Steve Martin was still in the early phase of his film career when he made a cameo appearance in the altogether brilliant 1979 film The Muppet Movie. Ostensibly the story of how Kermit the Frog, Miss Piggy, Fozzie Bear and the rest of the gang met each other on their way to stardom, The Muppet Movie has plenty of opportunities for famous actors to interact with these characters. Martin has the best cameo of all, as a snide waiter at a woodsy restaurant at which Kermit and Piggy have a nighttime rendezvous. From his sarcastic presentation of a bottle of wine, to his comically short shorts to his dry reply to a request for straws — “Yes. I expected that” — Martin is absolutely hilarious and just about steals the show from the Muppets in just a few minutes of screen time. And it doesn’t hurt that the overall film is wonderful.

 

2. Bowfinger (1999)

This 1999 film marks a truly important milestone in the career of two of the biggest comic talents of the late 20th century. Bowfinger is the first and only time that Martin and Eddie Murphy ever worked together, and represents one of the highest points of both of their careers. Martin plays Bobby Bowfinger, a passionate but woefully inept filmmaker who tries to include one of the world's biggest movie stars (Murphy) in his latest project, only without telling him about it. The ensuing farce is one of the funniest, most underrated films of the last 30 years, and one of Martin’s best-ever works, which he also wrote.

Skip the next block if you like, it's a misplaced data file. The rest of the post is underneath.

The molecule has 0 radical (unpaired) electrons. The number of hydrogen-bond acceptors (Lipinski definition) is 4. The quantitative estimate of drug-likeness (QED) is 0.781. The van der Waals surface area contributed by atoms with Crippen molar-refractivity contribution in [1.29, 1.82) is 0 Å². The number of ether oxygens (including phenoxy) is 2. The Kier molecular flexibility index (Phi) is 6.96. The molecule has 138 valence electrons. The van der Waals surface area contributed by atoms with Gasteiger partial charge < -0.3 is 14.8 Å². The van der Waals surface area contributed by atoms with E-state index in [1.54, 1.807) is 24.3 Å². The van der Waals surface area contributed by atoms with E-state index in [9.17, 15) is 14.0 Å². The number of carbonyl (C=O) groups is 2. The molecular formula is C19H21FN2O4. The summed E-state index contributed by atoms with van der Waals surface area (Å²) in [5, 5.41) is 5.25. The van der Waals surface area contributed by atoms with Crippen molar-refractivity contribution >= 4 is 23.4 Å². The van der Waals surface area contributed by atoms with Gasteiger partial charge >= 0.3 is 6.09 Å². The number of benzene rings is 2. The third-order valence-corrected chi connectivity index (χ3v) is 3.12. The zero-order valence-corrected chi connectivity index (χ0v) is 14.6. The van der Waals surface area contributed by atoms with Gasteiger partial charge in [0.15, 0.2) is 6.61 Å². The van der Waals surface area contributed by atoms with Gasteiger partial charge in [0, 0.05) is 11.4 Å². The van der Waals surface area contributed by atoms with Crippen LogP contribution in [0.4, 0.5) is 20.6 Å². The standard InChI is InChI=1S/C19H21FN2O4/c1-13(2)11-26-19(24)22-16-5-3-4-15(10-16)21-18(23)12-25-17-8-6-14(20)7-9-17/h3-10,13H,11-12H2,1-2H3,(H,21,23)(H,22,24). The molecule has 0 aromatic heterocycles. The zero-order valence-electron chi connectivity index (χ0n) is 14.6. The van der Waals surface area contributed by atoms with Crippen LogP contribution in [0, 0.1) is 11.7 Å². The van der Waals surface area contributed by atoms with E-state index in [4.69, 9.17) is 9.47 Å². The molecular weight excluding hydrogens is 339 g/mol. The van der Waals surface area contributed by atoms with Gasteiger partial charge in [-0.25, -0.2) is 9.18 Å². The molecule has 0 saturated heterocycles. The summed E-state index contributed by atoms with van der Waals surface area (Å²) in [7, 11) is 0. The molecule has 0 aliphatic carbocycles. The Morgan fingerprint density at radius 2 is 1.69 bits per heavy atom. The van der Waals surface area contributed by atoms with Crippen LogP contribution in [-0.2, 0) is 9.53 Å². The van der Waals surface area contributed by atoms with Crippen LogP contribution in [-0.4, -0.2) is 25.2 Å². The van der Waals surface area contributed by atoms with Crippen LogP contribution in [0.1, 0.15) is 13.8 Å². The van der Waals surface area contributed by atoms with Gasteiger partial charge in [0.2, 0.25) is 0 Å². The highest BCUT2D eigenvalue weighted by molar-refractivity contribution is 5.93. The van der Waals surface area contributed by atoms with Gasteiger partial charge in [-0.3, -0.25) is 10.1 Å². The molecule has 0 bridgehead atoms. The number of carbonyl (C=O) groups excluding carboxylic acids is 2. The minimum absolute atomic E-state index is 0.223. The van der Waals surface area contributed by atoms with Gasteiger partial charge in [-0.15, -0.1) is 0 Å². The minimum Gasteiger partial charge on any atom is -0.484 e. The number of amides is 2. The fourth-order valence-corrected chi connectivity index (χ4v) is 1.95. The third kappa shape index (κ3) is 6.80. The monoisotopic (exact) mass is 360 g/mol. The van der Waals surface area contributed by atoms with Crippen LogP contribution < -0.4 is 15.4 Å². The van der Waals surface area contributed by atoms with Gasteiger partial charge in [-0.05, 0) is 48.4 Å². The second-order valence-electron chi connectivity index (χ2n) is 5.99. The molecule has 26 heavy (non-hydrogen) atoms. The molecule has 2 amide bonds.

1. All of Me (1984)

The premise of All of Me -- what would happen if a man suddenly had his body halfway possessed by a woman? --is fraught with potential awkwardness, particularly in the modern climate. Martin plays lawyer Roger Cobb, who’s trying to move up in the legal world when he meets Edwina Cutwater (Lily Tomlin), an infirm heiress who intends to have her consciousness shift into the body of a beautiful young British woman (Victoria Tennant, whom Martin would later marry) upon her death. But a bit of calamity during the transfer causes her spirit to inhabit half of Roger’s body instead. The ensuing hijinks are incredibly hilarious and weirdly kind of moving — Martin and Tomlin, despite rarely sharing screentime, have a great chemistry, and Martin proves as adept at the frustration of being one of two inhabitants in his body -- his half-masculine, half-feminine walk is genius -- as he is at “being” Edwina, often at the least opportune time. And as a bonus, the underrated Richard Libertini nearly steals the movie as the mystic who performs the transfer.